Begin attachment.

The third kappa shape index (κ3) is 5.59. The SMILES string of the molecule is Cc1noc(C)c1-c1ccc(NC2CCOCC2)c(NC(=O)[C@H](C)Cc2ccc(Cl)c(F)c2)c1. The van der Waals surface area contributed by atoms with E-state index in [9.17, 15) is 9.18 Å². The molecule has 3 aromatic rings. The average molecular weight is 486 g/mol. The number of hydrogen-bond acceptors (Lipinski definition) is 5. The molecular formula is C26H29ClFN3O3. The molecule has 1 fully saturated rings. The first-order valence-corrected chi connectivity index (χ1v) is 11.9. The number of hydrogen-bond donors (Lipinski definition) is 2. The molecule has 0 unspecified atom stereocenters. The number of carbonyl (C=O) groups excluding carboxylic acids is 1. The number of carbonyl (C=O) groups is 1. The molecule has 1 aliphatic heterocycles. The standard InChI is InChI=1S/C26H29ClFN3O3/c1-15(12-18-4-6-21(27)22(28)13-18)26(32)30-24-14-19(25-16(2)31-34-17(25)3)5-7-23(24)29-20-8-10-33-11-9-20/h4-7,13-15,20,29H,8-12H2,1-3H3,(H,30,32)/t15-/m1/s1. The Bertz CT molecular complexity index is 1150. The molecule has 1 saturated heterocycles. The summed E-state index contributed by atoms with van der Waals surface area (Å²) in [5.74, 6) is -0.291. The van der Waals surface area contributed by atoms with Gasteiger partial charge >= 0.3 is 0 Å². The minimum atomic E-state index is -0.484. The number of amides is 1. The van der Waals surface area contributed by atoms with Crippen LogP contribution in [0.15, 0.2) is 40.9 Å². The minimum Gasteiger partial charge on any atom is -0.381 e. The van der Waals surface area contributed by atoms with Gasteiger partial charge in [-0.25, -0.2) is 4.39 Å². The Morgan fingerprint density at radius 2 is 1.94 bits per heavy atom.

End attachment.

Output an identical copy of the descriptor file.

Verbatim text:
The third kappa shape index (κ3) is 5.59. The SMILES string of the molecule is Cc1noc(C)c1-c1ccc(NC2CCOCC2)c(NC(=O)[C@H](C)Cc2ccc(Cl)c(F)c2)c1. The van der Waals surface area contributed by atoms with E-state index in [9.17, 15) is 9.18 Å². The molecule has 3 aromatic rings. The average molecular weight is 486 g/mol. The number of hydrogen-bond acceptors (Lipinski definition) is 5. The molecular formula is C26H29ClFN3O3. The molecule has 1 fully saturated rings. The first-order valence-corrected chi connectivity index (χ1v) is 11.9. The number of hydrogen-bond donors (Lipinski definition) is 2. The molecule has 0 unspecified atom stereocenters. The number of carbonyl (C=O) groups excluding carboxylic acids is 1. The number of carbonyl (C=O) groups is 1. The molecule has 1 aliphatic heterocycles. The standard InChI is InChI=1S/C26H29ClFN3O3/c1-15(12-18-4-6-21(27)22(28)13-18)26(32)30-24-14-19(25-16(2)31-34-17(25)3)5-7-23(24)29-20-8-10-33-11-9-20/h4-7,13-15,20,29H,8-12H2,1-3H3,(H,30,32)/t15-/m1/s1. The Bertz CT molecular complexity index is 1150. The molecule has 1 saturated heterocycles. The summed E-state index contributed by atoms with van der Waals surface area (Å²) in [5.74, 6) is -0.291. The van der Waals surface area contributed by atoms with Gasteiger partial charge >= 0.3 is 0 Å². The minimum atomic E-state index is -0.484. The number of amides is 1. The van der Waals surface area contributed by atoms with Crippen LogP contribution in [0.15, 0.2) is 40.9 Å². The minimum Gasteiger partial charge on any atom is -0.381 e. The van der Waals surface area contributed by atoms with Gasteiger partial charge in [-0.25, -0.2) is 4.39 Å². The Morgan fingerprint density at radius 2 is 1.94 bits per heavy atom.